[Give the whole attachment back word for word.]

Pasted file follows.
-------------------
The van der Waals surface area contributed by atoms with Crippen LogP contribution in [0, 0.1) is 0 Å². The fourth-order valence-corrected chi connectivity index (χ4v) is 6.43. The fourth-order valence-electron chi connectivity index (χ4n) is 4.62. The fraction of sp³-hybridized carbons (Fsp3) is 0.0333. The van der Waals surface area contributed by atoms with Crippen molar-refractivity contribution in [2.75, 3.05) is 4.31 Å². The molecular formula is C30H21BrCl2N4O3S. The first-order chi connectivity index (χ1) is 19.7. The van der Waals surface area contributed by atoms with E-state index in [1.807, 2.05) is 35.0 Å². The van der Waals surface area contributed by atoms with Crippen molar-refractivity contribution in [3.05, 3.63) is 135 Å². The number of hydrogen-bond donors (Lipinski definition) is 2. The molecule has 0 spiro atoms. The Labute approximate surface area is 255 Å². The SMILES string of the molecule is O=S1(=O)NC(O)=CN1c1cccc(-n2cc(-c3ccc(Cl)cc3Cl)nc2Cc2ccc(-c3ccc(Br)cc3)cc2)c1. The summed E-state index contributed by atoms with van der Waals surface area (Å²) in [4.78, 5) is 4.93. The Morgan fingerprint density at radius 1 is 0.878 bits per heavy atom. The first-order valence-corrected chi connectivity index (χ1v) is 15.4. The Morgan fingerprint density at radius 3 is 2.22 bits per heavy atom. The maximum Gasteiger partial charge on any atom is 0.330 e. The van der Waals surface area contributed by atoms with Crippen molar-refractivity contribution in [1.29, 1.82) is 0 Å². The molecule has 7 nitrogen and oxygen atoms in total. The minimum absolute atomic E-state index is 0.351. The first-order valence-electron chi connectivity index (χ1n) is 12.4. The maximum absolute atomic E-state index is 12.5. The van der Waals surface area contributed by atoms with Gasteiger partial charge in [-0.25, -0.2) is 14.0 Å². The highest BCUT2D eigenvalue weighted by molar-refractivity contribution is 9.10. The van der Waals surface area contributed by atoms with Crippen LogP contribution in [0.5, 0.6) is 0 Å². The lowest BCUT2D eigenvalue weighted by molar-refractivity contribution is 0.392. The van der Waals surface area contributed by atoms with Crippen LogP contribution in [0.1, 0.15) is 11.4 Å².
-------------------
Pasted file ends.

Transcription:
The van der Waals surface area contributed by atoms with Crippen LogP contribution in [0, 0.1) is 0 Å². The fourth-order valence-corrected chi connectivity index (χ4v) is 6.43. The fourth-order valence-electron chi connectivity index (χ4n) is 4.62. The fraction of sp³-hybridized carbons (Fsp3) is 0.0333. The van der Waals surface area contributed by atoms with Crippen molar-refractivity contribution in [2.75, 3.05) is 4.31 Å². The molecular formula is C30H21BrCl2N4O3S. The first-order chi connectivity index (χ1) is 19.7. The van der Waals surface area contributed by atoms with E-state index in [1.807, 2.05) is 35.0 Å². The van der Waals surface area contributed by atoms with Crippen molar-refractivity contribution in [3.05, 3.63) is 135 Å². The number of hydrogen-bond donors (Lipinski definition) is 2. The molecule has 0 spiro atoms. The Labute approximate surface area is 255 Å². The SMILES string of the molecule is O=S1(=O)NC(O)=CN1c1cccc(-n2cc(-c3ccc(Cl)cc3Cl)nc2Cc2ccc(-c3ccc(Br)cc3)cc2)c1. The summed E-state index contributed by atoms with van der Waals surface area (Å²) in [4.78, 5) is 4.93. The Morgan fingerprint density at radius 1 is 0.878 bits per heavy atom. The first-order valence-corrected chi connectivity index (χ1v) is 15.4. The Morgan fingerprint density at radius 3 is 2.22 bits per heavy atom. The maximum Gasteiger partial charge on any atom is 0.330 e. The van der Waals surface area contributed by atoms with Crippen molar-refractivity contribution in [1.29, 1.82) is 0 Å². The molecule has 7 nitrogen and oxygen atoms in total. The minimum absolute atomic E-state index is 0.351. The first-order valence-electron chi connectivity index (χ1n) is 12.4. The maximum absolute atomic E-state index is 12.5. The van der Waals surface area contributed by atoms with Gasteiger partial charge in [-0.25, -0.2) is 14.0 Å². The highest BCUT2D eigenvalue weighted by molar-refractivity contribution is 9.10. The van der Waals surface area contributed by atoms with Crippen LogP contribution in [0.5, 0.6) is 0 Å². The lowest BCUT2D eigenvalue weighted by molar-refractivity contribution is 0.392. The van der Waals surface area contributed by atoms with Crippen LogP contribution in [0.1, 0.15) is 11.4 Å².